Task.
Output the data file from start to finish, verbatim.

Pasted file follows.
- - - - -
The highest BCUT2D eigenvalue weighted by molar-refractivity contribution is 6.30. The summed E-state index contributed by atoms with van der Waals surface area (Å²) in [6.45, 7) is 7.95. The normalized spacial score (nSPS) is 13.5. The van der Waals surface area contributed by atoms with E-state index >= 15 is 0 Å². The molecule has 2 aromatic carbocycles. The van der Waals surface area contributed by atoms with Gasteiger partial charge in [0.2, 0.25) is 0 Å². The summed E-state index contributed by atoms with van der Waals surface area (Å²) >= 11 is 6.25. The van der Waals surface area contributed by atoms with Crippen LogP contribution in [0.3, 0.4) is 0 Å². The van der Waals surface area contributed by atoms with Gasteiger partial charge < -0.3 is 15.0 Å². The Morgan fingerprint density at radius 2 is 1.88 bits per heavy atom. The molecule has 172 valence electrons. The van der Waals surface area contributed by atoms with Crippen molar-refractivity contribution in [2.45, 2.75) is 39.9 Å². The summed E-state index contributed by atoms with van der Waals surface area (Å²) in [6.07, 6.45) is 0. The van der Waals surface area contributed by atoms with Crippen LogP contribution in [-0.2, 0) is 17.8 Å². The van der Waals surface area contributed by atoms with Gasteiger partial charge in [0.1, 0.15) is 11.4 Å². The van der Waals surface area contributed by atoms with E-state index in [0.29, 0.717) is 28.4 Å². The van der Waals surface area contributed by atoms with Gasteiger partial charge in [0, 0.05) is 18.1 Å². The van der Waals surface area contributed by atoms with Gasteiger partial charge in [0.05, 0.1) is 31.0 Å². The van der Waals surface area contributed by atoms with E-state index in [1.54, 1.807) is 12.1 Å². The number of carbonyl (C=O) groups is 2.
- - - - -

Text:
The highest BCUT2D eigenvalue weighted by molar-refractivity contribution is 6.30. The summed E-state index contributed by atoms with van der Waals surface area (Å²) in [6.45, 7) is 7.95. The normalized spacial score (nSPS) is 13.5. The van der Waals surface area contributed by atoms with E-state index >= 15 is 0 Å². The molecule has 2 aromatic carbocycles. The van der Waals surface area contributed by atoms with Gasteiger partial charge in [0.2, 0.25) is 0 Å². The summed E-state index contributed by atoms with van der Waals surface area (Å²) >= 11 is 6.25. The van der Waals surface area contributed by atoms with Crippen LogP contribution in [0.3, 0.4) is 0 Å². The van der Waals surface area contributed by atoms with Gasteiger partial charge < -0.3 is 15.0 Å². The Morgan fingerprint density at radius 2 is 1.88 bits per heavy atom. The molecule has 172 valence electrons. The van der Waals surface area contributed by atoms with Crippen molar-refractivity contribution in [2.45, 2.75) is 39.9 Å². The summed E-state index contributed by atoms with van der Waals surface area (Å²) in [6.07, 6.45) is 0. The van der Waals surface area contributed by atoms with Crippen LogP contribution in [-0.2, 0) is 17.8 Å². The van der Waals surface area contributed by atoms with Gasteiger partial charge in [0.1, 0.15) is 11.4 Å². The van der Waals surface area contributed by atoms with E-state index in [0.29, 0.717) is 28.4 Å². The van der Waals surface area contributed by atoms with Gasteiger partial charge in [0, 0.05) is 18.1 Å². The van der Waals surface area contributed by atoms with Gasteiger partial charge in [0.05, 0.1) is 31.0 Å². The van der Waals surface area contributed by atoms with E-state index in [1.54, 1.807) is 12.1 Å². The number of carbonyl (C=O) groups is 2.